Michigan State whiteboard ban meets calls for education

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Kade Katrak shows off his whiteboards

Bailey Laske

Kade Katrak shows off his whiteboards

Michigan State University plans to ban whiteboards on dormitory doors for fall of 2017. This comes after a long line of complaints of the boards being used to bully students with racist and inappropriate remarks.

Students oppose the upcoming whiteboard ban

Bailey Laske

Students oppose the upcoming whiteboard ban

Typically, students use whiteboards for innocent entertainment and communication. Some students put posters, pictures, and other decorations on their doors, as well. Sophomore Jackson Storer explained that he typically uses his whiteboard for, “quizzes, polls and fun facts.” Storer believes that,“whiteboards are a great way to communicate between students.” Some students use whiteboards in a more menacing fashion.

Director of University Residential Services Communications Kat Cooper told The Detroit News that, “In any given month, there are several incidents like this. There was no one incident that was the straw that broke the camel’s back.”

Other universities have had similar issues. In February, a Jewish student at the University of Minnesota found an anti-Semitic message written on his dorm whiteboard accompanied with a drawing of a concentration camp.

Some find the ban necessary to curb hateful speech. The goal is to make students feel safer from bullies and threats. Others argue that hateful messages can be sent in many forms and banning the whiteboards will not fix the problems. “People are still going to say racial slurs. People are still going to bully kids. A whiteboard is just a medium for them to do it,” said sophomore Travis Ritchie.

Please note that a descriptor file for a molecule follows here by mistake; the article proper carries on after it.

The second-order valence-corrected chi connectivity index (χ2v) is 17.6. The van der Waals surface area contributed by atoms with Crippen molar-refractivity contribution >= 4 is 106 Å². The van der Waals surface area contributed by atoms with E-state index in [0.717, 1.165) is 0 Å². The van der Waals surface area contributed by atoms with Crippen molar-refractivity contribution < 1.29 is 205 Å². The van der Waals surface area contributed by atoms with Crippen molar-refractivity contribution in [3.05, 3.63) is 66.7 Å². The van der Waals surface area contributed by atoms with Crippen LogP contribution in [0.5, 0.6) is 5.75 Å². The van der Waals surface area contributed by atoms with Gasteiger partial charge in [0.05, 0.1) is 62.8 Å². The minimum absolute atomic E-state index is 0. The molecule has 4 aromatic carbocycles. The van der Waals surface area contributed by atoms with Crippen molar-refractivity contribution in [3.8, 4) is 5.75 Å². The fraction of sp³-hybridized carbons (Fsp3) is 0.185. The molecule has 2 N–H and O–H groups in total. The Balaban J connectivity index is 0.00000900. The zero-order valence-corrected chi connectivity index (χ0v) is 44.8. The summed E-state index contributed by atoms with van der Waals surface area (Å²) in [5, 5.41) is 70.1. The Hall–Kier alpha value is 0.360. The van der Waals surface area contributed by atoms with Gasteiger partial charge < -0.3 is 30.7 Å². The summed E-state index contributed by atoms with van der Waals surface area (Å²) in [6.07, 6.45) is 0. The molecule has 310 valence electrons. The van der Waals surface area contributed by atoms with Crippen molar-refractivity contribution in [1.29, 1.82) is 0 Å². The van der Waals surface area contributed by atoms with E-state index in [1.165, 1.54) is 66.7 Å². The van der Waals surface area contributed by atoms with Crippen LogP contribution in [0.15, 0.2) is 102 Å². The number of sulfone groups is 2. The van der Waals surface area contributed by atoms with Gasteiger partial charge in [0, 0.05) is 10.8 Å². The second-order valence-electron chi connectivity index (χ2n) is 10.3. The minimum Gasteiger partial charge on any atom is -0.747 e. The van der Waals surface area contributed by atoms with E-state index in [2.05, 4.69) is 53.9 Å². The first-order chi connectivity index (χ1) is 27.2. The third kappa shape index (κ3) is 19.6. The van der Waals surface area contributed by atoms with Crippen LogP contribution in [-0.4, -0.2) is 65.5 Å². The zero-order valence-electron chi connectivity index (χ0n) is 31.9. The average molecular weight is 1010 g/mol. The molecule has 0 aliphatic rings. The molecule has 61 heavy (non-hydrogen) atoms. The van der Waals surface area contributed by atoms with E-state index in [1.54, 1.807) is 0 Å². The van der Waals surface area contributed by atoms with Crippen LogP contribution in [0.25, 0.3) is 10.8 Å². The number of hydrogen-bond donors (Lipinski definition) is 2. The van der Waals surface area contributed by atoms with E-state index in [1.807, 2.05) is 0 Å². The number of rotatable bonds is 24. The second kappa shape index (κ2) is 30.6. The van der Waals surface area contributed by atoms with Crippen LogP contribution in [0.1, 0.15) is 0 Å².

A student's family leaves her a kind message

Bailey Laske

A student's family leaves her a kind message

Rather than banning forms of communication, some students have said the university should be working on changing the mindsets of the students by encouraging them to embrace diversity and understand the effects of their actions.

Junior Kade Katrak said the university, “should try to improve the general atmosphere regarding race.” He proposed mandatory diversity training similar to the mandatory sexual assault training that students complete freshman year. Though news outlets such as FOX and the State News have mentioned possible violations of the First Amendment with the ban, the university is not aiming to stop communication among students. Rather, the university is encouraging the use of more modern forms of communication between friends, making anonymous hate less likely to be circulated. Guidelines for the ban have yet to be released by the university. It is still unclear if the ban will extend to blackboards and other forms of door decorations.